Carol answers the questions you’ve been asking about securing IBM i commands.
Every once in a while, I get asked a question that spurs on an idea for an article. That’s what happened this week when I was asked whether one had to secure proxy commands. That made me realize that I hadn’t written about the security considerations one needs to make regarding Command Language (CL) commands, so I decided to make that the focus of this month’s column.
Which Commands Should Be Set to *PUBLIC *EXCLUDE?
I am often asked for my list of commands that should be set to *PUBLIC *EXCLUDE. When asked for the list I reply, “It depends,” which is typically met with a groan. But I must respond in that manner because which commands need special attention depends on the role of the system and the security policy of the organization. For example, it’s pretty obvious that one wouldn’t set the commands that create programs to be *PUBLIC *EXCLUDE if the system is used for code development. However, in some organizations, compiling in production is strictly forbidden, so in that case, securing the CRTxxxPGM commands is totally appropriate. But there are other organizations where, as part of the normal code promotion process, the source is copied from development to production and compiled on that system. In this case, the CRTxxxPGM commands may be set to *PUBLIC *EXCLUDE, but the profile under which the promotion process runs has to be authorized to the commands.
IBM does some of the work for us. Many commands ship with the system already set to *PUBLIC *EXCLUDE. For the list of commands, see the IBM i Security Reference manual, Appendix C. This appendix also lists whether QPGMR, QSYSOPR, QSRV, and QSRVBAS are granted a private authority to the command.
Some people ask why I don’t secure commands such as Create User Profile (CRTUSRPRF.) I’ve seen auditors get hung up on this as well. When I teach my “Auditing the IBM” class, I try to help the auditors understand that risk is reduced much more if the focus is on which profiles have been assigned specific special authorities rather than focusing on the *PUBLIC authority of commands such as CRTUSRPRF. Appendix D in the IBM i Security Reference manual lists the authorities required to run each CL command as well as the special authority requirements.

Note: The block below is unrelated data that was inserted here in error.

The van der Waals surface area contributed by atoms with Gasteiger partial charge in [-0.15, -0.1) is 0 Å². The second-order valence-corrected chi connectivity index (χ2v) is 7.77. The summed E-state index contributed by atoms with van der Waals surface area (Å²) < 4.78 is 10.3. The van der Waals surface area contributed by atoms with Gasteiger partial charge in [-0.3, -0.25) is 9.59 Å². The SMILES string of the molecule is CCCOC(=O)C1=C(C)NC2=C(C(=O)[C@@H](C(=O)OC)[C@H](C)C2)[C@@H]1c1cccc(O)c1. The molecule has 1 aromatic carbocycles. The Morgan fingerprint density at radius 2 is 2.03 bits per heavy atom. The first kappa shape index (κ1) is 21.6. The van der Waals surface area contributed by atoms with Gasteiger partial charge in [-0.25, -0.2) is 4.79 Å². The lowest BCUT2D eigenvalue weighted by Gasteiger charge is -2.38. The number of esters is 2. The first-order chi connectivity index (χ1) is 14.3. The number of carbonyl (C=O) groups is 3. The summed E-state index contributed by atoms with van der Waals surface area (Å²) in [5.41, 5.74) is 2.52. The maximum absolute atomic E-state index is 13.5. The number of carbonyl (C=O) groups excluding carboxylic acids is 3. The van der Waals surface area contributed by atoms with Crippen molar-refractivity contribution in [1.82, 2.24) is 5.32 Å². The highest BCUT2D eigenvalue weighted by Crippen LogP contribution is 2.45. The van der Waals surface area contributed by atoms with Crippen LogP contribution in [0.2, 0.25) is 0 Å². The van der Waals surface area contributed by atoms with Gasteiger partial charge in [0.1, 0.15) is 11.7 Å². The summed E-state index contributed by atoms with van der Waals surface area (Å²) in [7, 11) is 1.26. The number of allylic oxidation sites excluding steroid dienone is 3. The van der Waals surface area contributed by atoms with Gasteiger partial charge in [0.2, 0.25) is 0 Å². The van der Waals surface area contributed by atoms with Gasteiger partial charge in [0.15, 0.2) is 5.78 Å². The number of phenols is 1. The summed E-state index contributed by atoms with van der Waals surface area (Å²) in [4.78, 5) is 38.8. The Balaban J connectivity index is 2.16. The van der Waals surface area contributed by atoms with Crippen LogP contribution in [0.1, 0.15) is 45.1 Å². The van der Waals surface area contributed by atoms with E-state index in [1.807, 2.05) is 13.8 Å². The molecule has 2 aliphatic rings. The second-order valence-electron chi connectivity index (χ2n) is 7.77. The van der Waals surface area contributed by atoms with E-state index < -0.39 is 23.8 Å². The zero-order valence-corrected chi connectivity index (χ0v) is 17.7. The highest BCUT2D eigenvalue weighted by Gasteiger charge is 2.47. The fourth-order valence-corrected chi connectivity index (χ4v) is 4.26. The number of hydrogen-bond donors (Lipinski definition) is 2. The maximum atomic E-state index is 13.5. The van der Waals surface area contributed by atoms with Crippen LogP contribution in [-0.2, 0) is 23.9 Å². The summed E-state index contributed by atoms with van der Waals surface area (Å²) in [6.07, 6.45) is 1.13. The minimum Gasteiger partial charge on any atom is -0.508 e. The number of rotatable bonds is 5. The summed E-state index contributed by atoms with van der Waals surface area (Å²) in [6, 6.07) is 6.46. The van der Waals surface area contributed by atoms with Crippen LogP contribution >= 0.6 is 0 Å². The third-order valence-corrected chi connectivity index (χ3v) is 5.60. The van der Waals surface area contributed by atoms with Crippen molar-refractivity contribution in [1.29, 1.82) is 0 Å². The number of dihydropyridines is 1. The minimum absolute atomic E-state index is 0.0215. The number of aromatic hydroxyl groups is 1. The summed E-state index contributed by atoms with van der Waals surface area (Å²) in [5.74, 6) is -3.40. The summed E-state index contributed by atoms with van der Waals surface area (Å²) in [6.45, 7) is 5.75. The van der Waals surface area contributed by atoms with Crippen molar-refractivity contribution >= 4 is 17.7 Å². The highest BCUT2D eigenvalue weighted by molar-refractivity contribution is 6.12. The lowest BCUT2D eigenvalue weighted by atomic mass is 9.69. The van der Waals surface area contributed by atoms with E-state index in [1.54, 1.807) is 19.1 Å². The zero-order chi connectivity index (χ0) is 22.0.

The commands I tend to focus on are those commands that don’t require a special authority and aren’t already shipped by IBM as *PUBLIC *EXCLUDE. These commands tend to be commands such as Create Library (CRTLIB), Create Directory (CRTDIR), Make a Directory (MKDIR), and Add Server Authentication Entry (ADDSVRAUTE). When sound object-level security hasn’t been implemented, I start to focus on commands such as Start Data File Utility (STRDFU), Update Data (UPDDTA), Work with Queries (WRKQRY), Run Query (RUNQRY), and Start SQL (STRSQL). These are all commands that can allow someone to create a container (a library or a directory) that could (1) potentially hide dangerous code, or (2) hold copies of production data, or (3) pose risk to inappropriate viewing or modification of production data.
What’s a Proxy Command Anyway?
Proxy commands were introduced in V5R4. Proxy commands are basically a shortcut to an actual command. Think of a shortcut on your desktop. The executable that corresponds to the icon is typically not residing on your desktop; it’s usually in a subdirectory elsewhere on your workstation. When you click on the icon, the executable is launched. That’s basically what happens when a proxy command is run. The proxy command doesn’t have source associated with it. What runs is the underlying command that the proxy is pointing to, not the proxy command. In the screenshot below, the attribute PRX indicates that there’s a proxy command for STRSQL in library QSYS, but the actual command is in QSQL.
To run a proxy command, you have to have authority to both the proxy command and the actual command. While you can secure a proxy command, it makes more sense to focus on the actual command and secure that, especially if it’s a command such as STRSQL where, no matter what command calls it, you want to make sure the actual STRSQL command is run only by approved users.
Figure 1: Several versions of the STRSQL command exist on the system.
What About Those QSYSVxRyMz Libraries?
As shown in my screenshot, instances of most commands exist in these earlier version libraries. These libraries exist to facilitate creating CL programs that are going to be restored to one of the previous two operating system releases. In my example, my system is running V7R3. Because these libraries are on my system, I can compile a program to be restored and run on a system installed with either V7R2 or V7R1. The good news is that you don’t have to do a thing to secure these commands because they can’t be run on the current version. You can see the error I received when I attempted to run the STRSQL command out of the QSYSV7R1M0 library. Nothing prevents you from setting the authority on these commands to *PUBLIC *EXCLUDE, but it would only serve to prevent someone from compiling a program containing the command.
Thank you to Steven for asking the question about securing commands this week. My clients and my readers are typically my inspiration for these columns, so don’t be afraid to ask questions! The answer may just appear in a future column.
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